Questions to Ask Your Doctor
Today is which is a good time to start talking to your doctor about your risks for having a heart attack.
- Am I at risk of having a heart attack?
- What lifestyle changes can I make to prevent a heart attack?
- How do I know if I am having a heart attack?
It is very important to learn the signs of a heart attack. Fast action can save lives—maybe your own.
- Chest pain or discomfort—it may feel like pressure or a squeezing pain in your chest. It may feel like indigestion. You may also feel pain in your shoulders, arms, neck, jaw, or back.
- Shortness of breath—often comes along with chest discomfort but can also occur before.
- Other symptoms—breaking out in a cold sweat, nausea, or light-headedness, upper body discomfort in one or both arms, the neck, jaw, or stomach.
Key heart tests include:
- Electrocardiogram (ECG or EKG)—This records the electrical activity of the heart as it contracts and relaxes. The ECG can detect abnormal heartbeats, some areas of damage, inadequate blood flow, and heart enlargement.
- Blood test—Checks for enzymes or other substances released when cells begin to die. They are "markers" of the amount of damage to your heart.
- Nuclear scan—Reveals the damaged areas of the heart that lack blood flow. It also can show problems with the heart's pumping action. The test uses radioactive tracers to study how blood flows in your heart.
- Coronary angiography (or arteriography)—A test that uses dye and special X-rays to show the inside of your coronary arteries.
You will need to change your lifestyle to help prevent or control coronary heart disease (CHD) and so reduce the risk of a first or repeat heart attack.
- Anti platelet drugs, such as aspirin, keep blood clots from forming. These drugs help to keep arteries open in those who have had a previous heart bypass or other artery-opening procedure, such as coronary angioplasty.
- Anticoagulants (blood thinners) prevent blood from clotting or prevent existing clots from getting larger. They can keep harmful clots from forming in your heart, veins, or arteries. Clots can block blood flow and cause a heart attack or stroke. Common names for anticoagulants are "warfarin" and "heparin."
- Digitalis makes the heart contract harder when the heart's pumping function has been weakened. It also slows some fast heart rhythms.
- ACE (angiotensin converting enzyme) inhibitors stop production of a chemical that narrows blood vessels. They help control high blood pressure. You may also take an ACE inhibitor after a heart attack to help the heart pump blood better. People with heart failure, a condition in which the heart is unable to pump enough blood to supply the body's needs, may also take them.
- Beta blockers slow the heart and make it beat with less contracting force, so blood pressure drops and the heart works less hard. They are used for high blood pressure, chest pain, and to prevent repeat attacks.
- Nitrates (nitroglycerin) relax blood vessels and stop chest pain.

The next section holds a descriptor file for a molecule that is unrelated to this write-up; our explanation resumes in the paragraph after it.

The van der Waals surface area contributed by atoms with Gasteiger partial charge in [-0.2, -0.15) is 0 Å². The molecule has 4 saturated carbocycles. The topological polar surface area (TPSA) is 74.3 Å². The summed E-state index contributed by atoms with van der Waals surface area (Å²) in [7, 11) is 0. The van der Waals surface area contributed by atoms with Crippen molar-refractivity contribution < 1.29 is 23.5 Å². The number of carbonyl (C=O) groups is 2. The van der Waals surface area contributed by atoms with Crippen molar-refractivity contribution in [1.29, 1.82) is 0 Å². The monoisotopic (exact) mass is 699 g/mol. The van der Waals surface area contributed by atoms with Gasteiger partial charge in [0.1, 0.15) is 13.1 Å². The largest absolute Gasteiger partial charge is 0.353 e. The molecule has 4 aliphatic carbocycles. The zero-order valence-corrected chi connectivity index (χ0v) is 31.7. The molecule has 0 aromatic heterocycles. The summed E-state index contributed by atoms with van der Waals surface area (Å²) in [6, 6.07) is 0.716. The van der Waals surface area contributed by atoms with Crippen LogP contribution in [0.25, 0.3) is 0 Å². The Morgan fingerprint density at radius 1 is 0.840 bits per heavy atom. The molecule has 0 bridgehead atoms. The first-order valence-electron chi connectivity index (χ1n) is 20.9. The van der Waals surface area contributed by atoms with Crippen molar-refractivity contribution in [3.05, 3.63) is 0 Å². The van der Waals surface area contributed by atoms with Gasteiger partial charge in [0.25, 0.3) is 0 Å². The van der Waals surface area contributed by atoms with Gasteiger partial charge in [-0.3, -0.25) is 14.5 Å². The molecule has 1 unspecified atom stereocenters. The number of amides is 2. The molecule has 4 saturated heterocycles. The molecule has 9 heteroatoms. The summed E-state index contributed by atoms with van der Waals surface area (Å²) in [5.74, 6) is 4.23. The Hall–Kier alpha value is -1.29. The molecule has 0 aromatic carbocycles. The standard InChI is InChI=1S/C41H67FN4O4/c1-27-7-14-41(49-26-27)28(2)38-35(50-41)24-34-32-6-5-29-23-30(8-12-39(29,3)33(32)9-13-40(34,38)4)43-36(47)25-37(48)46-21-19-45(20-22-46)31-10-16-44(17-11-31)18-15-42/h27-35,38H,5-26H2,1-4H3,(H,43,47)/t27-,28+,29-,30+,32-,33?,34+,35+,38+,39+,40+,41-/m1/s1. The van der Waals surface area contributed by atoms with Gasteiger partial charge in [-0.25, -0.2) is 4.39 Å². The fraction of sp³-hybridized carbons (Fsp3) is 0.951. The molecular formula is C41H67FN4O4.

- Calcium channel blockers relax blood vessels. They are used to treat high blood pressure and chest pain.
- Diuretics decrease fluid in the body. They treat high blood pressure. Diuretics are often referred to as "water pills."
- Blood cholesterol-lowering agents decrease LDL ("bad") cholesterol levels in the blood.
- Thrombolytic agents (clot busting drugs) are given during a heart attack to break up a blood clot in a coronary artery and restore blood flow.
What Is Acute Coronary Syndrome (ACS)?
Many people hear the term "acute coronary syndrome" related to heart attack. But just what is it? Acute coronary syndrome (ACS) is a life-threatening form of coronary heart disease that occurs when the heart muscle does not receive enough oxygen rich blood.
Acute Coronary Syndrome includes myocardial infarction, commonly known as a heart attack, and angina, or sudden severe chest pain which typically occurs while at rest. In addition, these terms are often used when researching "acute coronary syndrome" - coronary treatment; cholesterol facts; heart disease; coronary heart disease; heart diagram; cholesterol; heart disease facts; coronary heart disease; acute coronary, heart syndrome or coronary heart disease treatment.
Other coronary treatment medical terms used in conjunction with Acute Cardiac Syndrome are heart disease terms such as ACS Guidelines, Pulmonary Embolism Causes, Pulmonary Thrombosis Symptoms, and Atherosclerosis Heart Disease.
Every year, Acute Coronary Syndrome affects an estimated 1.5 million people in the USA plus an additional 1.5 million folks in Europe. Even though heart disease patients receive intense ACS management while in the hospital, new treatments are needed to reduce the risk of acute heart attack, stroke, and cardiovascular sudden death. ACS patients receive anti-coagulant drugs but this treatment is hospital-based.
Coronary Artery Disease
Also called: Coronary arteriosclerosis, CAD, Coronary atherosclerosis
Coronary artery disease (CAD) is the most common type of heart disease. It is the leading cause of death in the United States in both men and women. Sometimes, though, you may need medicines.
CAD happens when the arteries supplying blood to the heart muscle become hard and narrow. This is due to the buildup of cholesterol and other material, called plaque, on their inner walls. This buildup is called atherosclerosis. As it grows, less blood is able to flow through the arteries. As a result, the heart muscle can't get the blood or oxygen it needs. This can lead to chest pain (angina) or a heart attack. Most heart attacks happen when a blood clot suddenly cuts off the hearts' blood supply, causing permanent heart damage.
Over time, CAD can also weaken the heart muscle and contribute to heart failure and arrhythmias. Heart failure means the heart can't pump blood well to the rest of the body. Arrhythmias are changes which take place to normal heart rhythm.